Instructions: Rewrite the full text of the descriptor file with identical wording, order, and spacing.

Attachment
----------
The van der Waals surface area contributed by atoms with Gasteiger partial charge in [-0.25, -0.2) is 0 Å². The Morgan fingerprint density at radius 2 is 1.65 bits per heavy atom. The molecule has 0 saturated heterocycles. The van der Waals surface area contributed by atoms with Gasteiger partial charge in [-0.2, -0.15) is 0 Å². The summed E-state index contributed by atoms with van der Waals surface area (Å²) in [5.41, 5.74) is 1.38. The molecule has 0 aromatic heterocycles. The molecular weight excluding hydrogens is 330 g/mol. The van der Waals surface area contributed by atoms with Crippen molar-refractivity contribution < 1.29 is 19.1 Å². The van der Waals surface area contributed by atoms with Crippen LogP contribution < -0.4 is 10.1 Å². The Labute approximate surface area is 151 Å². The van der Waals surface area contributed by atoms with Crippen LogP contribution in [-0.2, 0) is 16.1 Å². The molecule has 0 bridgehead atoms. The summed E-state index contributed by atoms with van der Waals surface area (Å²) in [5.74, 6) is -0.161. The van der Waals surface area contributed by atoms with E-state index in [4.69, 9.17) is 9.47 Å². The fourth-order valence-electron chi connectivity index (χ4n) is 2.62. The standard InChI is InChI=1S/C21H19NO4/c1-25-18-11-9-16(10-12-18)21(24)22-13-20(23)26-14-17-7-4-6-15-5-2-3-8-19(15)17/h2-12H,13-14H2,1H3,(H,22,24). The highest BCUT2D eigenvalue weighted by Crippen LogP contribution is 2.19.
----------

The van der Waals surface area contributed by atoms with Gasteiger partial charge in [-0.25, -0.2) is 0 Å². The Morgan fingerprint density at radius 2 is 1.65 bits per heavy atom. The molecule has 0 saturated heterocycles. The van der Waals surface area contributed by atoms with Gasteiger partial charge in [-0.2, -0.15) is 0 Å². The summed E-state index contributed by atoms with van der Waals surface area (Å²) in [5.41, 5.74) is 1.38. The molecule has 0 aromatic heterocycles. The molecular weight excluding hydrogens is 330 g/mol. The van der Waals surface area contributed by atoms with Crippen molar-refractivity contribution < 1.29 is 19.1 Å². The van der Waals surface area contributed by atoms with Crippen LogP contribution < -0.4 is 10.1 Å². The Labute approximate surface area is 151 Å². The van der Waals surface area contributed by atoms with Crippen LogP contribution in [-0.2, 0) is 16.1 Å². The molecule has 0 bridgehead atoms. The summed E-state index contributed by atoms with van der Waals surface area (Å²) in [5.74, 6) is -0.161. The van der Waals surface area contributed by atoms with E-state index in [4.69, 9.17) is 9.47 Å². The fourth-order valence-electron chi connectivity index (χ4n) is 2.62. The standard InChI is InChI=1S/C21H19NO4/c1-25-18-11-9-16(10-12-18)21(24)22-13-20(23)26-14-17-7-4-6-15-5-2-3-8-19(15)17/h2-12H,13-14H2,1H3,(H,22,24). The highest BCUT2D eigenvalue weighted by Crippen LogP contribution is 2.19.